A newly developed Google site and resources to support educators to serve students identified with dyslexia is available at https://sites.google.com/a/heartlandaea.org/dyslexia-resources/home and on gpaea.org.
The site includes information for both parents and educators. Specifically, it includes information about the definition of dyslexia in the State of Iowa, a presentation for educators on dyslexia, a letter for parents about the services that LEAs and AEAs can provide for a student with reading concerns, and information about seeking a diagnosis.
These materials were developed on behalf of C4K to address a need in the system. These resources were identified/developed by an expert group and vetted by C4K Work Team Co-Chairs, AEA Educational Services Directors, AEA Special Education Directors, and AEA Media Directors. All of these materials should be used as part of a comprehensive reading program.
GPAEA is pleased to announce a change in Summer Enrichment services. Effective June 2016, our former Summer Enrichment program will be transferred to Southeastern Community College’s Kidtek U. SCC will bring a broadened STEM component to the program while updating and supporting current instructors, students and area families. Our preliminary meetings have formalized these decisions:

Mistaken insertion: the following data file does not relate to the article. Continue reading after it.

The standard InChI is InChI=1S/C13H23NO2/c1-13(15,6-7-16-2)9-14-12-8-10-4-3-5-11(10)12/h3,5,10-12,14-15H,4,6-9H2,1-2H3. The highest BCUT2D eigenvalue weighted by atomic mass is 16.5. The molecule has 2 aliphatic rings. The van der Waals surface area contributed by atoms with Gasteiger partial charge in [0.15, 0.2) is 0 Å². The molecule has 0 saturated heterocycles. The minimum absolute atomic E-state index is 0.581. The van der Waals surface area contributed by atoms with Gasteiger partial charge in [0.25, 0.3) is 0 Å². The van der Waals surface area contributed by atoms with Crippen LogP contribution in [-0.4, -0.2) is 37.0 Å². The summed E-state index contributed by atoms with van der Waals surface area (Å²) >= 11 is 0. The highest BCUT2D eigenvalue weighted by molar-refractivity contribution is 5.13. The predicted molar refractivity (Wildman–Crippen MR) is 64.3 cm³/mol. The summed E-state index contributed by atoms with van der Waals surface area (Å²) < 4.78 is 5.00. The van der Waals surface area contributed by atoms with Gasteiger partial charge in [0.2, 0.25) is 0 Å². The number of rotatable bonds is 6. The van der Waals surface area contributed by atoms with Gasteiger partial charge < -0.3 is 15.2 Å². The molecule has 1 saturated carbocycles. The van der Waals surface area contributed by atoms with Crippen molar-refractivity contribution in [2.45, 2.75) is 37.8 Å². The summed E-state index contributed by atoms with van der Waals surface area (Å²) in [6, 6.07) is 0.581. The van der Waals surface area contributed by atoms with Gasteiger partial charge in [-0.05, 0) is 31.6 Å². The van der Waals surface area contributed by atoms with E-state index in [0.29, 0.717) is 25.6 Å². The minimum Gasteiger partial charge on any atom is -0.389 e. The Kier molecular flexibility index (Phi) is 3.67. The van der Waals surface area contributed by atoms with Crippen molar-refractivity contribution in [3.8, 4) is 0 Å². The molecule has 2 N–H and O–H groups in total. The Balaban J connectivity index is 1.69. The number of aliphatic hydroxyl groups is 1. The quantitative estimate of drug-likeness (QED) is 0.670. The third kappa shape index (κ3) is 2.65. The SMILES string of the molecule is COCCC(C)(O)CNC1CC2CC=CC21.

- SCC will no longer require Talented and Gifted requirements for attending the summer program.
- Current Enrichment instructors will be contacted and invited to teach.
- The program times have not been decided (length of learning sessions, number of days, etc.)
- Great Prairie will support communication and resources to ensure that student needs are being met.
- SCC hopes to sponsor two campus locations (Mt. Pleasant and West Burlington).
This program change is an exciting opportunity that will support SCC’s outreach to students and STEM programming, while allowing the AEA to focus and support early literacy.
Registration for SCC’s Kidtek U summer learning program will open at STEMFest on April 23, on SCC’s West Burlington campus from 10AM to 2PM. Regular open registration will start on Monday, April 25. Registrations will be accepted via phone, in person, or online at www.kidteku.com.